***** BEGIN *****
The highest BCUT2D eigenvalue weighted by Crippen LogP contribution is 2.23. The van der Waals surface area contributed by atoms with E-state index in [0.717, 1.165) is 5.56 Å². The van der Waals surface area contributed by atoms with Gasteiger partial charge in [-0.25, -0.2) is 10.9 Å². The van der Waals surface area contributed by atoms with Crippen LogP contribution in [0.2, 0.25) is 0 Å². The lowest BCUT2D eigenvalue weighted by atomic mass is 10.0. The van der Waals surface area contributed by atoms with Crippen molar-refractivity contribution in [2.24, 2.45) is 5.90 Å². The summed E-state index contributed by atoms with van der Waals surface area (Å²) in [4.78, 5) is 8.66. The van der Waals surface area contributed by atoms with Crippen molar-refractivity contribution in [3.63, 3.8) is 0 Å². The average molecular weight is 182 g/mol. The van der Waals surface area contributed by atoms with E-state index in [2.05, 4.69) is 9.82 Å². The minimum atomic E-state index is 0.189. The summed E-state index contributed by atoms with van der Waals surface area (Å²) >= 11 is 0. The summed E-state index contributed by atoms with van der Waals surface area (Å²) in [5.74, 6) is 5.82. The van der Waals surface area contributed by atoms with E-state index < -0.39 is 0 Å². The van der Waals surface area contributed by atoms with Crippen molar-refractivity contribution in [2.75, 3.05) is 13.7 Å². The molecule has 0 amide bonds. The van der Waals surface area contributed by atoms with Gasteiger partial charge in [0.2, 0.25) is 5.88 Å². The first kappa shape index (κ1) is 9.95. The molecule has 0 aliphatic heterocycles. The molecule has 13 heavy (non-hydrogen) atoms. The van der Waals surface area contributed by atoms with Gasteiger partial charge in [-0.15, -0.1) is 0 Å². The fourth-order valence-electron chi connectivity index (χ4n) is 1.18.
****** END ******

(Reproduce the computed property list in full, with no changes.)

The highest BCUT2D eigenvalue weighted by Crippen LogP contribution is 2.23. The van der Waals surface area contributed by atoms with E-state index in [0.717, 1.165) is 5.56 Å². The van der Waals surface area contributed by atoms with Gasteiger partial charge in [-0.25, -0.2) is 10.9 Å². The van der Waals surface area contributed by atoms with Crippen LogP contribution in [0.2, 0.25) is 0 Å². The lowest BCUT2D eigenvalue weighted by atomic mass is 10.0. The van der Waals surface area contributed by atoms with Crippen molar-refractivity contribution in [2.24, 2.45) is 5.90 Å². The summed E-state index contributed by atoms with van der Waals surface area (Å²) in [4.78, 5) is 8.66. The van der Waals surface area contributed by atoms with Crippen molar-refractivity contribution in [3.63, 3.8) is 0 Å². The average molecular weight is 182 g/mol. The van der Waals surface area contributed by atoms with E-state index in [2.05, 4.69) is 9.82 Å². The minimum atomic E-state index is 0.189. The summed E-state index contributed by atoms with van der Waals surface area (Å²) >= 11 is 0. The summed E-state index contributed by atoms with van der Waals surface area (Å²) in [5.74, 6) is 5.82. The van der Waals surface area contributed by atoms with E-state index < -0.39 is 0 Å². The van der Waals surface area contributed by atoms with Crippen molar-refractivity contribution in [2.75, 3.05) is 13.7 Å². The molecule has 0 amide bonds. The van der Waals surface area contributed by atoms with Gasteiger partial charge in [0.2, 0.25) is 5.88 Å². The first kappa shape index (κ1) is 9.95. The molecule has 0 aliphatic heterocycles. The molecule has 13 heavy (non-hydrogen) atoms. The van der Waals surface area contributed by atoms with Gasteiger partial charge in [-0.15, -0.1) is 0 Å². The fourth-order valence-electron chi connectivity index (χ4n) is 1.18.